New Research about Applying to College and Helping People - Student Research Foundation

Why “I’m Applying to College” Should Not Be the Motivation for Helping People

Why do high school students take the time to volunteer and help people?

Many of them, if not most, have a sincere desire to do good in the world. However, as most teachers, parents and counselor know, many are also motivated by the need to do things that make them look good to the colleges where they are applying.

That could explain why high school students have engaged in projects like these . . .

  • A high school sophomore who was taking karate classes decided she would teach self-defense skills to older people who were living in assisted living facilities. Good idea. But two years later when she left for college, her program ended because she was unable to interest younger students in becoming involved.
  • A group of high school students in the suburbs joined a program that drove into a nearby city on weekends, where they distributed food to homeless people. One of the students felt that the program didn’t present a strong enough credential to list in his college applications. “I didn’t start the charity, I just got into some parent’s SUV and drove around looking for homeless people” he said. So he went looking for a different cause to support – hopefully one where he could take a leadership role and look better to colleges.

Motivating Young People to Do Good

If you are an educator, perhaps you don’t want to become involved in this issue at all. But if you want to help students become engaged in projects that will teach them the real value of doing good in the world, perhaps it is something you should think about.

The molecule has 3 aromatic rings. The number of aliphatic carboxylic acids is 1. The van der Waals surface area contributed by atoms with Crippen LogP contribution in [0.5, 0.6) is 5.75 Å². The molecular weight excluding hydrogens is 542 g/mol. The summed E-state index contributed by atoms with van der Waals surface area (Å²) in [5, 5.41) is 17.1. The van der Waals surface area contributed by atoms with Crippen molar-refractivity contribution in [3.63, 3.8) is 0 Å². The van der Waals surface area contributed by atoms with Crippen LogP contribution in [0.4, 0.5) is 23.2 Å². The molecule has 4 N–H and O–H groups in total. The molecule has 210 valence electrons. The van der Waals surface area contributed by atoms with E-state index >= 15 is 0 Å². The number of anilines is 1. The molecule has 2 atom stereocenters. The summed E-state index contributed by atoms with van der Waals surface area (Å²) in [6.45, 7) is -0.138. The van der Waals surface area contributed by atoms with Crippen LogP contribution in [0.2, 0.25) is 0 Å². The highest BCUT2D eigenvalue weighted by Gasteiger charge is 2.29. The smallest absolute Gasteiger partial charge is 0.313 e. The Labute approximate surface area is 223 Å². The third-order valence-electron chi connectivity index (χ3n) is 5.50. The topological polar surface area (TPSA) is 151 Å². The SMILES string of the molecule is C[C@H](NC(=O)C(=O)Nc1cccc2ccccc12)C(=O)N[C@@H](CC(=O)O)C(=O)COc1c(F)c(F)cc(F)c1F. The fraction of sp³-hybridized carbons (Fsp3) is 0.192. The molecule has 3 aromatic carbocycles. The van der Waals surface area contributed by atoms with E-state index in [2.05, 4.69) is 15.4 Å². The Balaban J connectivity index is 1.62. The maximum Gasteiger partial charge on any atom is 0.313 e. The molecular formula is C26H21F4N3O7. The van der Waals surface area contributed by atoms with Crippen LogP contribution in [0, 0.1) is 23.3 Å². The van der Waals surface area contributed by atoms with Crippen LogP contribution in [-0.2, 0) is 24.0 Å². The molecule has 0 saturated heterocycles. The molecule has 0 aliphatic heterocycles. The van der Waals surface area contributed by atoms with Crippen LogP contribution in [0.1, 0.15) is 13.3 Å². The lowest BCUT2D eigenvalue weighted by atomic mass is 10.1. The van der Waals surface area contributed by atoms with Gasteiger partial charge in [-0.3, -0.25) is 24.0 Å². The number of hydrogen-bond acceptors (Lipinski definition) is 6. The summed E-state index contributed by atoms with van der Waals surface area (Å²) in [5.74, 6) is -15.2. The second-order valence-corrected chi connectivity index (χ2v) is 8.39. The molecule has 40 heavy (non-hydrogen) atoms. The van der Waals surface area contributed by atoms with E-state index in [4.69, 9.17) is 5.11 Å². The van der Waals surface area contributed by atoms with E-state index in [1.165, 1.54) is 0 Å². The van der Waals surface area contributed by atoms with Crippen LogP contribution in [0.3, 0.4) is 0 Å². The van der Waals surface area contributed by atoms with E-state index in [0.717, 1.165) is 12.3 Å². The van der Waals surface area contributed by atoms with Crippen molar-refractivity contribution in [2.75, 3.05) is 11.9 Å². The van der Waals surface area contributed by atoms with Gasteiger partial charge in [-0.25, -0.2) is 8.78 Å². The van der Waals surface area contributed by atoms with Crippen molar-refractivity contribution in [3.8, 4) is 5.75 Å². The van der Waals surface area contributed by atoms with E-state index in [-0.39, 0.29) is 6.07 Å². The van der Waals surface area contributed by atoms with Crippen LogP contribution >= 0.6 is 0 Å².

And if you would like to move forward, it will be helpful to know about some findings from the Career Pathways and 21st Century Skills study that was administered nationwide by the Student Research Foundation in Fall 2018. A total of 35,410 high school students took part.

When asked “In middle school or high school, have you taken action to help people?” . . .  

  • 80% of respondents said they had taken action in their local communities
  • 25% said they had taken action in other parts of the country
  • 16% said they had taken action in other countries

How many students are already helping others in their local communities?  . . .

  • White students are the most likely to have taken action locally, while Hispanics are the least
  • Students who are aspiring to attend private colleges are most likely to have helped locally
  • “A” students helped most often and “C” students the least
  • Female students are more likely than males to engage locally
  • Midwestern students are the most likely to have helped, and Western students the least
  • High school seniors are the most likely to have helped, and freshmen the least

Some Suggestions for Motivating Students to Get Involved in Ways that Really Help

  • Talk sustainability. If a student wants to create a new program and make a big splash, what are the odds that the program will continue after he or she heads off to college?
  • Discusses resources. If a student starts a new program how will it be financed? Discussing this question with students offers an opportunity to learn about the fact that charities don’t just happen because people have an idea. They need to be supported through fundraising and outreach.
  • Help students identify existing charities and causes they can consider helping. Not every student needs to “do good” by starting some new initiative. Many existing charities and projects need volunteers. Helping students find places to volunteer can help students do good in the world, and possibly rack up some “resume points” that speak to colleges too.

To Learn More

We invite you to further explore the findings of the Career Pathways and 21st Century Skills study.

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